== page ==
Perhaps celebrities see running for mayor or governor or Congress as a step down. Trump, after all, showed that it was possible to go straight from The Apprentice to the White House. But so far, the Democratic potential field for 2020 looks huge but conventional: a former vice president, senators, governors, perhaps some big-city mayors. Mark Zuckerberg seems to have lost interest. Stormy Daniels lawyer Michael Avenatti and former Starbucks CEO Howard Schultz don’t count as celebrities, since you actually have to be famous first. (Avenatti more closely resembles the “celebrities” that populate the conservative-political-entertainment complex than someone of the fame of a Trump or a Schwarzenegger.)
The Oprah-for-president boom had a surface plausibility. She is one of the most famous people in America and has some record of political engagement. Her fan base tilts toward African Americans and older women — not a bad combination for Democratic primaries. But for whatever reason, this speculation balloon deflated quickly, and Winfrey has done nothing that indicates interest. (I am sure Florida gubernatorial candidate Andrew Gillum would appreciate an Oprah-led get-out-the-vote rally in Miami, but none seems to be forthcoming.)
It is also possible that another celebrity will come forward over the next year; Trump, while someone who had long talked loosely about pursuing the White House someday, did not start behaving like a presidential candidate until 2015..
Why hasn’t a boom in celebrity candidates emerged? Maybe Trump’s rocky time in the White House has discouraged other celebrities. Perhaps the barriers to celebrity candidacies remain too high. Running for office is a lot of work, after all. Given that the Democrats are the out-party and facing a favorable political environment, one would think it would be the party that would attract celebrity candidates right now.
But there are obstacles in the Democratic Party. Democrats are seeing a wave of first-name candidates, but many of them have experience in government or public policy, if not in elected office. As a party, Democrats appear to value policy detail more than do Republicans. So Alyssa Milano and Robert De Niro are so far contenting themselves with becoming resistance icons rather than seeking public office.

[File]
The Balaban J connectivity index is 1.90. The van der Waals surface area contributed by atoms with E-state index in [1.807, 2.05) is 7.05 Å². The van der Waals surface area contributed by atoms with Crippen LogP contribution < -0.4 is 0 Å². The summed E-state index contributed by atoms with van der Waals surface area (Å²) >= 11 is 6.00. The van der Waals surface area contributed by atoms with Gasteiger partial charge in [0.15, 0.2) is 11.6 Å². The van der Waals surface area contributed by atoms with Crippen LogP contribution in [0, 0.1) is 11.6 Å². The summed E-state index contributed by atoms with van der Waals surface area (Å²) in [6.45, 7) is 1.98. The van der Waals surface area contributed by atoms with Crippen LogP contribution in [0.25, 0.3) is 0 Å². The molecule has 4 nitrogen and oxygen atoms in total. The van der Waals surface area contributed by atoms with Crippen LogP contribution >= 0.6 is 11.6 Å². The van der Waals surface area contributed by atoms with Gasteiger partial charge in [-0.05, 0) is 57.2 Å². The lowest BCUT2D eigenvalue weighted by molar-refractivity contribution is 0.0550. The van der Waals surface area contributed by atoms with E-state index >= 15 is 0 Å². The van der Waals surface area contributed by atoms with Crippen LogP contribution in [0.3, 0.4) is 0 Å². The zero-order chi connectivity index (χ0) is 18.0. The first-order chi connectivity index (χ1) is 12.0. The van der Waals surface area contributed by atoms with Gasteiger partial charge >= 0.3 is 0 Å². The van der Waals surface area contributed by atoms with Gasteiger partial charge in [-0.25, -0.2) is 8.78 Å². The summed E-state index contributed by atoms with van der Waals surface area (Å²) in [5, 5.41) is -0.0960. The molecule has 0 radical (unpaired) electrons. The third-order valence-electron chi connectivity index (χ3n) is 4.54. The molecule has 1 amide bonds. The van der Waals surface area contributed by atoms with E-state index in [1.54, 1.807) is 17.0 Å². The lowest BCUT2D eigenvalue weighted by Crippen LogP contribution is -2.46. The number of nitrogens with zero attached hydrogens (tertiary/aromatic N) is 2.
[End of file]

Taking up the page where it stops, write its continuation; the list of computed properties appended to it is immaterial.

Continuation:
Trump may actually be making celebrity candidacies less likely. Presidents (and other political elites) can give “cues” to voters — signals as to what a good Democrat or Republican or American should believe. Trump has been a potent negative cue-giver to Democratic voters, pushing them away from positions that he has taken. Perhaps he has persuaded Democrats that they need value political experience more. Nixon herself had to fend off charges that she was similar to Trump. And perhaps Trump’s rocky road as president may have persuaded other celebrities that political life is not easy as it looks.
On the whole, I am pleased that Trump has not led to a flood of celebrities into public life. Some of the celebrities who have run for office have performed well, but it is good that voters and party actors seem to value policy knowledge and political experience. And if Trump’s struggles in the White House are making celebrities think twice before jumping into the political fray, our public life is probably better off.